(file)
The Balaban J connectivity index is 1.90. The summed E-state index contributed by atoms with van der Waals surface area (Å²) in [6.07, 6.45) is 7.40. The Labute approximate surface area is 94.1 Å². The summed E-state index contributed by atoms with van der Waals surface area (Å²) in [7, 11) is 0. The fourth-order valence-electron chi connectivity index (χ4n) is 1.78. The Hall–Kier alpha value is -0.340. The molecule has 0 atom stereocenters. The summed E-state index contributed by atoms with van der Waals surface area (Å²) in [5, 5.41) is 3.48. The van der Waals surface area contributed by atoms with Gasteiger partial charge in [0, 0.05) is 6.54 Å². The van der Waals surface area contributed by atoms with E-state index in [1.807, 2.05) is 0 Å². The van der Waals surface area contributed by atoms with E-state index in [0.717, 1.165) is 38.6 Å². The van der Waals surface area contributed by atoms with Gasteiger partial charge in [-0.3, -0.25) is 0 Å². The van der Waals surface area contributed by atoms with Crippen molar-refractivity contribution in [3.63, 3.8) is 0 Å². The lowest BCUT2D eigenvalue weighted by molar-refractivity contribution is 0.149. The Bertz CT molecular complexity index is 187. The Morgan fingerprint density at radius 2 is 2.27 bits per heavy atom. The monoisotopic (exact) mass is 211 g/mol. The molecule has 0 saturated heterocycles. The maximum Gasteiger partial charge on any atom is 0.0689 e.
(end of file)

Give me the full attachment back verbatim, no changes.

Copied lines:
The Balaban J connectivity index is 1.90. The summed E-state index contributed by atoms with van der Waals surface area (Å²) in [6.07, 6.45) is 7.40. The Labute approximate surface area is 94.1 Å². The summed E-state index contributed by atoms with van der Waals surface area (Å²) in [7, 11) is 0. The fourth-order valence-electron chi connectivity index (χ4n) is 1.78. The Hall–Kier alpha value is -0.340. The molecule has 0 atom stereocenters. The summed E-state index contributed by atoms with van der Waals surface area (Å²) in [5, 5.41) is 3.48. The van der Waals surface area contributed by atoms with Gasteiger partial charge in [0, 0.05) is 6.54 Å². The van der Waals surface area contributed by atoms with E-state index in [1.807, 2.05) is 0 Å². The van der Waals surface area contributed by atoms with E-state index in [0.717, 1.165) is 38.6 Å². The van der Waals surface area contributed by atoms with Gasteiger partial charge in [-0.3, -0.25) is 0 Å². The van der Waals surface area contributed by atoms with Crippen molar-refractivity contribution in [3.63, 3.8) is 0 Å². The lowest BCUT2D eigenvalue weighted by molar-refractivity contribution is 0.149. The Bertz CT molecular complexity index is 187. The Morgan fingerprint density at radius 2 is 2.27 bits per heavy atom. The monoisotopic (exact) mass is 211 g/mol. The molecule has 0 saturated heterocycles. The maximum Gasteiger partial charge on any atom is 0.0689 e.